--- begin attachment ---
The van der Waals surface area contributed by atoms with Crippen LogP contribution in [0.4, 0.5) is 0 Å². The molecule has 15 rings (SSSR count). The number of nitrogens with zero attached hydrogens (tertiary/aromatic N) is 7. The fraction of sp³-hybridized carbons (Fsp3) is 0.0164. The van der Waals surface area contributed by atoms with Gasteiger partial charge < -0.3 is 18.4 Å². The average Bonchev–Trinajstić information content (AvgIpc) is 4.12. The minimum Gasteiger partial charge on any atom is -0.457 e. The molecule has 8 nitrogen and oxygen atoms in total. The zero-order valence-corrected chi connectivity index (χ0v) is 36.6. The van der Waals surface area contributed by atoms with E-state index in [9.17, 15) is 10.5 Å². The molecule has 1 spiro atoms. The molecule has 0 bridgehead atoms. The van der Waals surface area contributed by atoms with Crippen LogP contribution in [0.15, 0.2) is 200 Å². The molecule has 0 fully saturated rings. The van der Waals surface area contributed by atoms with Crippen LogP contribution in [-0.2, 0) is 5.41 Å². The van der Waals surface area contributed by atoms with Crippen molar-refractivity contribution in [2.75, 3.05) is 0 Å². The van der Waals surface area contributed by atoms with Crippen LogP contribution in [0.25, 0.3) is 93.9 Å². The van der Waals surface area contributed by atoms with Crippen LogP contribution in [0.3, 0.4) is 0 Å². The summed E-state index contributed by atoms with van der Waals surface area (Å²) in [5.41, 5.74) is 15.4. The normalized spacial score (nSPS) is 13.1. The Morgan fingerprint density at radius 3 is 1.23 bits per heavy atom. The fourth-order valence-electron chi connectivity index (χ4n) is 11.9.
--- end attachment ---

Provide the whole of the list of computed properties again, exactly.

The van der Waals surface area contributed by atoms with Crippen LogP contribution in [0.4, 0.5) is 0 Å². The molecule has 15 rings (SSSR count). The number of nitrogens with zero attached hydrogens (tertiary/aromatic N) is 7. The fraction of sp³-hybridized carbons (Fsp3) is 0.0164. The van der Waals surface area contributed by atoms with Gasteiger partial charge < -0.3 is 18.4 Å². The average Bonchev–Trinajstić information content (AvgIpc) is 4.12. The minimum Gasteiger partial charge on any atom is -0.457 e. The molecule has 8 nitrogen and oxygen atoms in total. The zero-order valence-corrected chi connectivity index (χ0v) is 36.6. The van der Waals surface area contributed by atoms with E-state index in [9.17, 15) is 10.5 Å². The molecule has 1 spiro atoms. The molecule has 0 bridgehead atoms. The van der Waals surface area contributed by atoms with Crippen LogP contribution in [0.15, 0.2) is 200 Å². The molecule has 0 fully saturated rings. The van der Waals surface area contributed by atoms with Crippen LogP contribution in [-0.2, 0) is 5.41 Å². The van der Waals surface area contributed by atoms with Crippen molar-refractivity contribution in [2.75, 3.05) is 0 Å². The van der Waals surface area contributed by atoms with Crippen LogP contribution in [0.25, 0.3) is 93.9 Å². The van der Waals surface area contributed by atoms with Crippen LogP contribution in [0.3, 0.4) is 0 Å². The summed E-state index contributed by atoms with van der Waals surface area (Å²) in [5.41, 5.74) is 15.4. The normalized spacial score (nSPS) is 13.1. The Morgan fingerprint density at radius 3 is 1.23 bits per heavy atom. The fourth-order valence-electron chi connectivity index (χ4n) is 11.9.